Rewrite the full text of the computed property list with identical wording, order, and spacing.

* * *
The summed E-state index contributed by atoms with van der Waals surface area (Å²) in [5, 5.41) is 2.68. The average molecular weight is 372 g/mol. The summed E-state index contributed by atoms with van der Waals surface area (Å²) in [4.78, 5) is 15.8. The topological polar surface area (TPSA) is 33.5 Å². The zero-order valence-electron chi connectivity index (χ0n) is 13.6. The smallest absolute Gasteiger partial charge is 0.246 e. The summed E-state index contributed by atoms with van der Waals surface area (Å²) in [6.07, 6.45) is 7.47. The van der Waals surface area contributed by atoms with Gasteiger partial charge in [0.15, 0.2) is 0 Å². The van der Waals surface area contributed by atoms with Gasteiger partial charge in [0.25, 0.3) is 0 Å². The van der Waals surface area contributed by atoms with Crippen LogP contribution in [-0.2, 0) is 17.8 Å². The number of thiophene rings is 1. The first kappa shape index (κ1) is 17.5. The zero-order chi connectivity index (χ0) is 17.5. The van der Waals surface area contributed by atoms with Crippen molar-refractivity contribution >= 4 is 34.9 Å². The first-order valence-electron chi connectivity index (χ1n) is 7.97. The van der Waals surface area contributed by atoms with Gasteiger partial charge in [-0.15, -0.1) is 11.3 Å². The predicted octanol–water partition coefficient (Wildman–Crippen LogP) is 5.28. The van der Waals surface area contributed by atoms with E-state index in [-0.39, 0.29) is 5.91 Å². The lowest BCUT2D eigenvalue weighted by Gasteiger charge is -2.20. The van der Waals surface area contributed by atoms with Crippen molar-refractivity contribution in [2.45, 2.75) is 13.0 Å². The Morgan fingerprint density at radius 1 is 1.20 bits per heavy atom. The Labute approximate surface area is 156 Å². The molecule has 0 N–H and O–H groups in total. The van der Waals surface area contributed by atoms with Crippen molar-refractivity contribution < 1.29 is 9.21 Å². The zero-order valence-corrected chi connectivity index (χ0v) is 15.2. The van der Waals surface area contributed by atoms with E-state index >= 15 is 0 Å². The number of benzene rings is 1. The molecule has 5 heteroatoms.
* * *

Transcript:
The summed E-state index contributed by atoms with van der Waals surface area (Å²) in [5, 5.41) is 2.68. The average molecular weight is 372 g/mol. The summed E-state index contributed by atoms with van der Waals surface area (Å²) in [4.78, 5) is 15.8. The topological polar surface area (TPSA) is 33.5 Å². The zero-order valence-electron chi connectivity index (χ0n) is 13.6. The smallest absolute Gasteiger partial charge is 0.246 e. The summed E-state index contributed by atoms with van der Waals surface area (Å²) in [6.07, 6.45) is 7.47. The van der Waals surface area contributed by atoms with Gasteiger partial charge in [0.15, 0.2) is 0 Å². The van der Waals surface area contributed by atoms with Gasteiger partial charge in [0.25, 0.3) is 0 Å². The van der Waals surface area contributed by atoms with Crippen LogP contribution in [-0.2, 0) is 17.8 Å². The number of thiophene rings is 1. The first kappa shape index (κ1) is 17.5. The zero-order chi connectivity index (χ0) is 17.5. The van der Waals surface area contributed by atoms with Crippen molar-refractivity contribution >= 4 is 34.9 Å². The first-order valence-electron chi connectivity index (χ1n) is 7.97. The van der Waals surface area contributed by atoms with Gasteiger partial charge in [-0.15, -0.1) is 11.3 Å². The predicted octanol–water partition coefficient (Wildman–Crippen LogP) is 5.28. The van der Waals surface area contributed by atoms with E-state index in [-0.39, 0.29) is 5.91 Å². The lowest BCUT2D eigenvalue weighted by Gasteiger charge is -2.20. The van der Waals surface area contributed by atoms with Crippen molar-refractivity contribution in [2.45, 2.75) is 13.0 Å². The Morgan fingerprint density at radius 1 is 1.20 bits per heavy atom. The Labute approximate surface area is 156 Å². The molecule has 0 N–H and O–H groups in total. The van der Waals surface area contributed by atoms with Crippen molar-refractivity contribution < 1.29 is 9.21 Å². The zero-order valence-corrected chi connectivity index (χ0v) is 15.2. The van der Waals surface area contributed by atoms with E-state index >= 15 is 0 Å². The number of benzene rings is 1. The molecule has 5 heteroatoms.